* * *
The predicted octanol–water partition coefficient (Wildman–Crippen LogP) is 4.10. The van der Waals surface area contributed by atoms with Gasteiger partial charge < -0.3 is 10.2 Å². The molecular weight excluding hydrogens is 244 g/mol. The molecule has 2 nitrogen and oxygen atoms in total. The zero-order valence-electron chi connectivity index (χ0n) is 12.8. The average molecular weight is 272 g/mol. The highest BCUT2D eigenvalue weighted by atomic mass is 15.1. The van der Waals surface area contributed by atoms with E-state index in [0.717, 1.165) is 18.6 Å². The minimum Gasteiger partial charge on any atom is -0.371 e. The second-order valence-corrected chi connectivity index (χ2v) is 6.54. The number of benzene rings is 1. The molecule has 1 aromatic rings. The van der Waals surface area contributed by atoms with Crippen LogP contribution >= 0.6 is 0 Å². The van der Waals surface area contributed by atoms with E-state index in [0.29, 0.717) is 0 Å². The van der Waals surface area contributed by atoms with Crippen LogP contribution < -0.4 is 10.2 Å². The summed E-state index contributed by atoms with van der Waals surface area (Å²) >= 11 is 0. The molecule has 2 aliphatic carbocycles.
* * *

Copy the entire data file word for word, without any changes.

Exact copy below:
The predicted octanol–water partition coefficient (Wildman–Crippen LogP) is 4.10. The van der Waals surface area contributed by atoms with Gasteiger partial charge < -0.3 is 10.2 Å². The molecular weight excluding hydrogens is 244 g/mol. The molecule has 2 nitrogen and oxygen atoms in total. The zero-order valence-electron chi connectivity index (χ0n) is 12.8. The average molecular weight is 272 g/mol. The highest BCUT2D eigenvalue weighted by atomic mass is 15.1. The van der Waals surface area contributed by atoms with E-state index in [0.717, 1.165) is 18.6 Å². The minimum Gasteiger partial charge on any atom is -0.371 e. The second-order valence-corrected chi connectivity index (χ2v) is 6.54. The number of benzene rings is 1. The molecule has 1 aromatic rings. The van der Waals surface area contributed by atoms with Crippen LogP contribution >= 0.6 is 0 Å². The van der Waals surface area contributed by atoms with E-state index in [0.29, 0.717) is 0 Å². The van der Waals surface area contributed by atoms with Crippen LogP contribution < -0.4 is 10.2 Å². The summed E-state index contributed by atoms with van der Waals surface area (Å²) >= 11 is 0. The molecule has 2 aliphatic carbocycles.